Most likely the number of apps you actually use is much smaller than the total amount of apps cluttering your smartphone’s home screen.
Jenna Wortham, of The New York Times, says she has 259 applications on her iPhone and she only uses about 16 of them. She classifies the small pool of staple apps as “mobile app burnout”, which she believes the majority of smartphone owners are suffering from:
“I asked a few friends, and their behavior is similar to mine. One friend who lives in Los Angeles said he had 150 applications installed on his phone. He estimates that he uses about 15 on a daily basis. Another friend, this one in New York, told me he had 104 apps on his phone and used around 20 regularly.
This seems to correlate with a larger study by Nielsen, which found that the average number of applications per smartphone was rising, but that the amount of time people spent using apps had not changed much. The most heavily used apps were Facebook, YouTube, the Android Market, Google Search and Gmail.
Onavo, a company that helps people monitor their data use, estimates that only about 1,000 applications have at least 50,000 users in the United States. The rest remain far from the mainstream.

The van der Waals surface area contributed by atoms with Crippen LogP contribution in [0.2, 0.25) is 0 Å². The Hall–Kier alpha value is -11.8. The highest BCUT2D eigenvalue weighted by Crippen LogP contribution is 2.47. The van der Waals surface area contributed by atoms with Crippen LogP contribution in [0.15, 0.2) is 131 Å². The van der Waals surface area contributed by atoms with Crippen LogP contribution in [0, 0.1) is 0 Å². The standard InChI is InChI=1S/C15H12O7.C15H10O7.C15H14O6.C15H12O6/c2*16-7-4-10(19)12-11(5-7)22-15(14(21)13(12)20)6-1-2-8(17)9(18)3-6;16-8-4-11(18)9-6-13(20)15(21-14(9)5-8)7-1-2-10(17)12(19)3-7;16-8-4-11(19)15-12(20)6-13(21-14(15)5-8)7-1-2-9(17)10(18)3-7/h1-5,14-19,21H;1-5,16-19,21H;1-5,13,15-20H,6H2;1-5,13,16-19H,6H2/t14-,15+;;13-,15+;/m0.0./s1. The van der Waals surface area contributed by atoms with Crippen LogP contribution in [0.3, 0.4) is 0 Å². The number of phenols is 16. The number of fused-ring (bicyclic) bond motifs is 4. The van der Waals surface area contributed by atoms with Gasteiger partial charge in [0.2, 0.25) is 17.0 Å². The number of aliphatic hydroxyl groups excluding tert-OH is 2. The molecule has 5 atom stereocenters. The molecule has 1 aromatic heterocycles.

For the typical app, less than half the people who download it use it more than once, said Guy Rosen, the chief executive of Onavo.”
Along the same lines of Wortham’s discovery, Lopez Research Mobile Analyst, Maribel Lopez, told us at the beginning of the winter: “The challenge for a lot of companies is that on average there are about 75 apps on people’s phones and they use about 11 of them.” The infrequency of app usage is a big challenge to companies developing an app, because it is that much harder to get an app to become a user’s staple. If less than half the people who download your app use it more than once – what happens when only a small amount of users download your app at all? Your app’s chances of survival just continually get cut in half. For most apps, they will see little to no usage at all.
This means if there are bugs, problems with the UI or even minor security vulnerabilities – users will certainly abandon the app. For a mobile application to survive, users need to love everything about it.
A good app analytics tool for developers looking to gauge what users love and don’t love about their app is Applause. Free to use, the app analytics tool monitors and measures mobile app quality and user satisfaction. Try it now.